When Apple first announced iOS 7 at WWDC (see “,” 10 June 2013), a feature was listed on one of the SDK slides that was hardly touched upon in the day’s announcements: iBeacons. I’m not surprised that Apple didn’t say much about the feature to the press at the time, since iBeacons, unlike flashy new interface design, snazzy parallax effects, and helpful features like Control Center, is devilishly difficult to describe with a picture and five-word caption. The feature would have been lost in the noise.
That’s ironic, because the point of iBeacons is to help you find things — or, rather, to help your iOS device to find itself. iBeacons is the general name for a set of additions to the Core Location framework that developers can use when designing apps: it isn’t a new piece of hardware, nor a new app, but a capability. Apps can use iBeacons to answer the question “Where am I?” not in terms of a location on a map, like GPS does, but in terms of where the device is relative to another device. Specifically, where it is relative to another device acting as an iBeacon.
Think of an iBeacon as a tiny radio you can put almost anywhere. When your iPhone or other iOS device gets within range (a few dozen feet or so), it detects the iBeacon and can estimate how far away it is. Each iBeacon has its own identifier, too, so if your iPhone is within range of more than one iBeacon, it can tell them apart.
Here’s one thing you may be thinking: “Where do I get an iBeacon?” Look in your pocket: if you have an iPhone 4S or later (or a third-generation iPad or later), you already have a potential iBeacon. However, other companies are making standalone iBeacons, such as.
What makes iBeacons possible is Bluetooth 4.0, along with a Bluetooth radio that supports BLE — Bluetooth Low Energy. As the name suggests, the BLE flavor of Bluetooth is very battery-friendly: it can enable a dedicated iBeacon device to run for many weeks at a time without recharging or requiring a new battery.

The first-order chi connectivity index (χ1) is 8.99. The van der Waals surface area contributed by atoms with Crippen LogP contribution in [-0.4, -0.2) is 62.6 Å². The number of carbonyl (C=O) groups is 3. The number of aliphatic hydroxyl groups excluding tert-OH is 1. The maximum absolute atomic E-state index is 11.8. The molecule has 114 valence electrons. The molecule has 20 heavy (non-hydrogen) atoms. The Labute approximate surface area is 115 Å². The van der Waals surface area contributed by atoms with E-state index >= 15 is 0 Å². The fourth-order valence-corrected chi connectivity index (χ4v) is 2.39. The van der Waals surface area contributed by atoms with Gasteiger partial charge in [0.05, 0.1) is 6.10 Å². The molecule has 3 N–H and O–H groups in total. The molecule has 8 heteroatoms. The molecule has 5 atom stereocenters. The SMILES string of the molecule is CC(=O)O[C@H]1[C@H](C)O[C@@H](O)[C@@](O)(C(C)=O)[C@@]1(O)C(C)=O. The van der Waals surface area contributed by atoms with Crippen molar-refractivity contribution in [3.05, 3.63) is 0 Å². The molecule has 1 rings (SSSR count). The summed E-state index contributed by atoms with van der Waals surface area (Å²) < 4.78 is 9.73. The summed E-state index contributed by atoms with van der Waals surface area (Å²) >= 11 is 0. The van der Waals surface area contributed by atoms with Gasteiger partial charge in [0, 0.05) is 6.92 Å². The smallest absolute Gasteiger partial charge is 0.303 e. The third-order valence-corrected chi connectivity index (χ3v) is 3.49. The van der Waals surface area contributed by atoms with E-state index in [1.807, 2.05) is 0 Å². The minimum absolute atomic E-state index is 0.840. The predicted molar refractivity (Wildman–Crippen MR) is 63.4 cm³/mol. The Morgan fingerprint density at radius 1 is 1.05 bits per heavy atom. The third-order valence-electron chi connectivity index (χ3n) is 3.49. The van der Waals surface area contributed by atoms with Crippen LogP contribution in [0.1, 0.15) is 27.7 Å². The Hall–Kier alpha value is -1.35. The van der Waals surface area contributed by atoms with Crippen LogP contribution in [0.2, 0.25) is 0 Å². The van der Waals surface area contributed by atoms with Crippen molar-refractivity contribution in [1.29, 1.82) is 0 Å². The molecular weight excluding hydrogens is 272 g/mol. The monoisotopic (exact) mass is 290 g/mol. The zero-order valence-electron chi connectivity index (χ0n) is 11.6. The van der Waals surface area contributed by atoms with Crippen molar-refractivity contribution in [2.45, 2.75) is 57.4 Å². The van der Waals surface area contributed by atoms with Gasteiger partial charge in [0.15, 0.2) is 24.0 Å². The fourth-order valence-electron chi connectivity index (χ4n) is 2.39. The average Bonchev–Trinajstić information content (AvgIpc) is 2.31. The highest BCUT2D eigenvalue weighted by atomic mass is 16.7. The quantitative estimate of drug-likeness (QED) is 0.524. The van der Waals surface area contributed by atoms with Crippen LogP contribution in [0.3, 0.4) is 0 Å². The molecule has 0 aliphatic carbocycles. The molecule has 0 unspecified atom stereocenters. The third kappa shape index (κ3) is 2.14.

Here’s another thing you may be thinking: Why should I care? Actually, you shouldn’t, just yet, unless you’re a developer who wants to create apps that could use fine-grained location awareness. Then you might care a whole bunch.
It’s easy to come up with examples where such a location-savvy app could be handy. For instance, a department store could set up iBeacons all over the place, and an iPhone app designed for that store could use those iBeacons to guide you to the location of items that appeared in search results. Similarly, a city library could distribute an app that guides patrons to specific books among the collections and even allow checkouts, or a museum could offer a tour app, or an airline could offer an app to help you navigate the airport (“Michael, your flight is boarding in 5 minutes at Gate 79, and you’re currently passing Gate 11.”). Or imagine a future version of Find My iPhone that could turn your iPhone into an iBeacon, so, when you accidentally lose it in the couch cushions, you could wander around the house with your iPad mini or MacBook and play “Getting warmer… getting cooler… getting warmer again” as you search.
What makes iBeacons appealing to developers is that it is easy technology to exploit: your app simply has to tell the location service in iOS to watch out for iBeacons with a particular identifier, and then the app can sit in the background, consuming almost no resources or power, until an appropriate iBeacon comes in range, at which time iOS wakes the app up with the news. And iBeacons should be cheap technology to deploy: standalone iBeacon devices will start out costing less than $100 each, and the price may well drop significantly if the feature becomes popular: given the hundreds of millions of iOS devices out there already capable of using it, iBeacons has a good shot at popularity.
Here’s the bottom line on iBeacons: it can make your iOS device smarter about where it is, but you won’t notice it until developers start making use of the technology. Then your magical device will become just a little more magical.